Biodiversity Profile of India
Geography and Major Biomes
India occupies 7th position in the world in terms of size and Asia's second largest nation with an area of 3,287,263 square km. The Indian mainland stretches from 8 4' to 37 6' N latitude and from 68 7' to 97 25' E longitude. It has a land frontier of some 15,200 kms and a coastline of 7,516 km (Government of India, 1985). India’s northern frontiers are with Xizang (Tibet) in the Peoples Republic of China, Nepal and Bhutan. In the north-west, India borders on Pakistan; in the north-east, China and Burma; and in the east, Burma. The southern peninsula extends into the tropical waters of the Indian Ocean with the Bay of Bengal lying to the south-east and the Arabian Sea to the south-west. For administrative purposes India is divided into 24 states and 7 union territories. The country is home to around 846 million people, about 16% of the World's population (1990 figures). Summary data for India are given. Physically the massive country is divided into four relatively well defined regions - the Himalayan Mountains, the Genetic river plains, the southern (Deccan) plateau, and the islands of Lakshadweep, Andaman and Nicobar. The Himalayas in the far north include some of the highest peaks in the world. The highest mountain in the Indian Himalayas is Kanchenjunga (8586 m) which is located in Sikkim on the border with Nepal. To the south of the main Himalayan massif laid the Lesser Himalaya, rising to 3,600- 4,600 m, and represented by the Pir Panjal in Kashmir and Dhaula dhar in Himachal Pradesh. Further south, flanking the Indo-Gangetic Plain, are the Siwaliks which rise to 900-1,500 m.
The northern plains of India stretch from Assam in the east to the Punjab in the west (a distance of 2,400 km), extending south to terminate in the saline swamplands of the Rann of Kachchh (Kutch), in the state of Gujarat. Some of the largest rivers in India including the Ganga (Ganges), Ghaghara, Brahmaputra, and the Yamuna flow across this region. The delta area of these rivers is located at the head of the Bay of Bengal, partly in the Indian state of west Bengal but mostly in Bangladesh. The plains are remarkably homogenous topographically: for hundreds of kilometres the only perceptible relief is formed by floodplain bluffs, minor natural levees and hollows known as 'spill patterns', and the belts of ravines formed by gully erosion along some of the larger rivers. In this zone, variation in relief does not exceed 300 m (FAO/UNEP, 1981) but the uniform flatness conceals a great deal of pedological variety. The agriculturally productive alluvial silts and clays of the Ganga-Brahmaputra delta in north-eastern India, for example, contrast strongly with the comparatively sterile sands of the Thar Desert which is located at the western extremity of the Indian part of the plains in the state of Rajasthan.
The climate of India is dominated by the Asiatic monsoon, most importantly by rains from the south-west between June and October, and drier winds from the north between December and February. From March to May the climate is dry and hot.
Wetlands India has a rich variety of wetland habitats. The total area of wetlands (excluding rivers) in India is 58,286,000ha, or 18.4% of the country, 70% of which comprises areas under paddy cultivation. A total of 1,193 wetlands, covering an area of about 3,904,543 ha, were recorded in a preliminary inventory coordinated by the Department of Science and Technology, of which 572 were natural (Scott, 1989). India most important wetland areas are shown in. Two sites - Chilka Lake (Orissa) and Keoladeo National Park (Bharatpur) - have been designated under the Convention of Wetlands of International Importance (Ramsar Convention) as being especially significant waterfowl habitats. The country's wetlands are generally differentiated by region into eight categories (Scott, 1989): the reservoirs of the...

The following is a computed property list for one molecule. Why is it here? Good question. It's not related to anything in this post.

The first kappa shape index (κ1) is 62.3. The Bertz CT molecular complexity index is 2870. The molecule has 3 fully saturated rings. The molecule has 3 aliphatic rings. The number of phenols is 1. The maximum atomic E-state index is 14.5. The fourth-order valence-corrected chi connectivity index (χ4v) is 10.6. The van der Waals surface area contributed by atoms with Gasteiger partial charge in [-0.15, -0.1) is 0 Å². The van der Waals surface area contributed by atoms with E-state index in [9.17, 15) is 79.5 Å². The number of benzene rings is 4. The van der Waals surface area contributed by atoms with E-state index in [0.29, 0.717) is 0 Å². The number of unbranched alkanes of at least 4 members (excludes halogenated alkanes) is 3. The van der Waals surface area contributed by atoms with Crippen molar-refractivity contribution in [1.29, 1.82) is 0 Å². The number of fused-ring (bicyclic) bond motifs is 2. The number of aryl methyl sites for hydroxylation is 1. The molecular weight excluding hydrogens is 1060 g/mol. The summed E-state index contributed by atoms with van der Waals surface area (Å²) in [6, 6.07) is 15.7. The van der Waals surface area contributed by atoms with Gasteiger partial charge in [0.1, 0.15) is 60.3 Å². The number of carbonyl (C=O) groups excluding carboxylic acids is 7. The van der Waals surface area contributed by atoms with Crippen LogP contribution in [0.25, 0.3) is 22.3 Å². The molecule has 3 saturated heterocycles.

References: 1. Bustard, H.R. (1982). Crocodile breeding project. In Saharia, V.B. (Ed.), wildlife in India. Natraj Publishers, Dehra Dun. Pp. 147-163.
2. Champion, H.G
3. Champion, H.G. and Seth, S.K. (1968). A Revised Survey of the Forest Types of India. Govt of India Press, Delhi. 404 pp.
4. Collins, N.M., Sayer, J
5. FAO/UNEP (1981). Tropical forest resources assessment project. Technical report No. 3. FAO, Rome.
6. Government of India (1985)
7. Groombridge, B. (1983). Comments on the rain forests of southwest India and their herpetofauna. Paper prepared for the Centenary Seminar of the Bombay Natural History Society, 6-10 December, 1983. 18 pp. Revised, January 1984.
8. Groombridge, B
9. IBWL (1972). Project Tiger. A planning proposal for preservation of tiger (Panthera tigris tigris Linn.) in India. Indian Board for wildlife, Government of India, New Delhi. 114 pp.
10. ICBP (1992)
11. International Council for Bird Preservation, Cambridge, UK. 90 pp.
12. IUCN (1987)
15. MacKinnon, J. and MacKinnon, K. (1986). Review of the Protected Areas System in the Indo-Malayan Realm. International Union for the Conservation of Nature and Natural Resources, Gland, Switzerland and Cambridge, U.K. 284 pp.
16. Panwar, H.S
17. Pillai, V.N.K. (1982). Status of wildlife Conservation in states and union territories. In: Saharia, V.B. (Ed.), wildlife in India. Natraj Publishers, Dehra Dun. Pp. 74-91.
18. Rodgers, W.A
19. Salm, R.V. (1981). Coastal resources in Sri Lanka, India and Pakistan: description.
20. UNEP/IUCN (1988)
Please join StudyMode to read the full document